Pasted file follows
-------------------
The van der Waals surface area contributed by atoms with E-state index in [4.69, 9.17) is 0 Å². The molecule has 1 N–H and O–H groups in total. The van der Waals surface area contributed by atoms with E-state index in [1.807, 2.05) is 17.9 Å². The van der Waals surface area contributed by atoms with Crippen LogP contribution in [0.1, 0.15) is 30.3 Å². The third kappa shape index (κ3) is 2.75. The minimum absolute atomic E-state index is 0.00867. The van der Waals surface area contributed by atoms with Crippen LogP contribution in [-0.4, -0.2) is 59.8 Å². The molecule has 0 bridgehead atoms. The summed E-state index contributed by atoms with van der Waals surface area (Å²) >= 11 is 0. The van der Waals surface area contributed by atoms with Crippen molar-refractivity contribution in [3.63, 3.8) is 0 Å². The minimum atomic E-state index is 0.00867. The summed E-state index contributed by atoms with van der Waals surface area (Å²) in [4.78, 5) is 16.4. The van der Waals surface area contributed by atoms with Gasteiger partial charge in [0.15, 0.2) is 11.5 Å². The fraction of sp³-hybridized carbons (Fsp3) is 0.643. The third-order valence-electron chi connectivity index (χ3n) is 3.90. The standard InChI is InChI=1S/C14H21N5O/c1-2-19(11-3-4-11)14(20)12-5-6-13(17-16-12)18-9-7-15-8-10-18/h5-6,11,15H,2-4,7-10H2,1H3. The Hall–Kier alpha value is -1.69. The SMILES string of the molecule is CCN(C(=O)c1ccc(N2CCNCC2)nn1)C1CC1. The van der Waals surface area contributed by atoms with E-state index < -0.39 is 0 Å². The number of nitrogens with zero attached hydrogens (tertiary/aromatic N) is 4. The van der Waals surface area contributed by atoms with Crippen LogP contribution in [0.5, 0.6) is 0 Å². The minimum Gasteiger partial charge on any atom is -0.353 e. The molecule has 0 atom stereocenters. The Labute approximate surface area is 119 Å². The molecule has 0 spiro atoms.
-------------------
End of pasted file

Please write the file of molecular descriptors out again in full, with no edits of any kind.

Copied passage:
The van der Waals surface area contributed by atoms with E-state index in [4.69, 9.17) is 0 Å². The molecule has 1 N–H and O–H groups in total. The van der Waals surface area contributed by atoms with E-state index in [1.807, 2.05) is 17.9 Å². The van der Waals surface area contributed by atoms with Crippen LogP contribution in [0.1, 0.15) is 30.3 Å². The third kappa shape index (κ3) is 2.75. The minimum absolute atomic E-state index is 0.00867. The van der Waals surface area contributed by atoms with Crippen LogP contribution in [-0.4, -0.2) is 59.8 Å². The molecule has 0 bridgehead atoms. The summed E-state index contributed by atoms with van der Waals surface area (Å²) >= 11 is 0. The van der Waals surface area contributed by atoms with Crippen molar-refractivity contribution in [3.63, 3.8) is 0 Å². The minimum atomic E-state index is 0.00867. The summed E-state index contributed by atoms with van der Waals surface area (Å²) in [4.78, 5) is 16.4. The van der Waals surface area contributed by atoms with Gasteiger partial charge in [0.15, 0.2) is 11.5 Å². The fraction of sp³-hybridized carbons (Fsp3) is 0.643. The third-order valence-electron chi connectivity index (χ3n) is 3.90. The standard InChI is InChI=1S/C14H21N5O/c1-2-19(11-3-4-11)14(20)12-5-6-13(17-16-12)18-9-7-15-8-10-18/h5-6,11,15H,2-4,7-10H2,1H3. The Hall–Kier alpha value is -1.69. The SMILES string of the molecule is CCN(C(=O)c1ccc(N2CCNCC2)nn1)C1CC1. The van der Waals surface area contributed by atoms with E-state index < -0.39 is 0 Å². The number of nitrogens with zero attached hydrogens (tertiary/aromatic N) is 4. The van der Waals surface area contributed by atoms with Crippen LogP contribution in [0.5, 0.6) is 0 Å². The minimum Gasteiger partial charge on any atom is -0.353 e. The molecule has 0 atom stereocenters. The Labute approximate surface area is 119 Å². The molecule has 0 spiro atoms.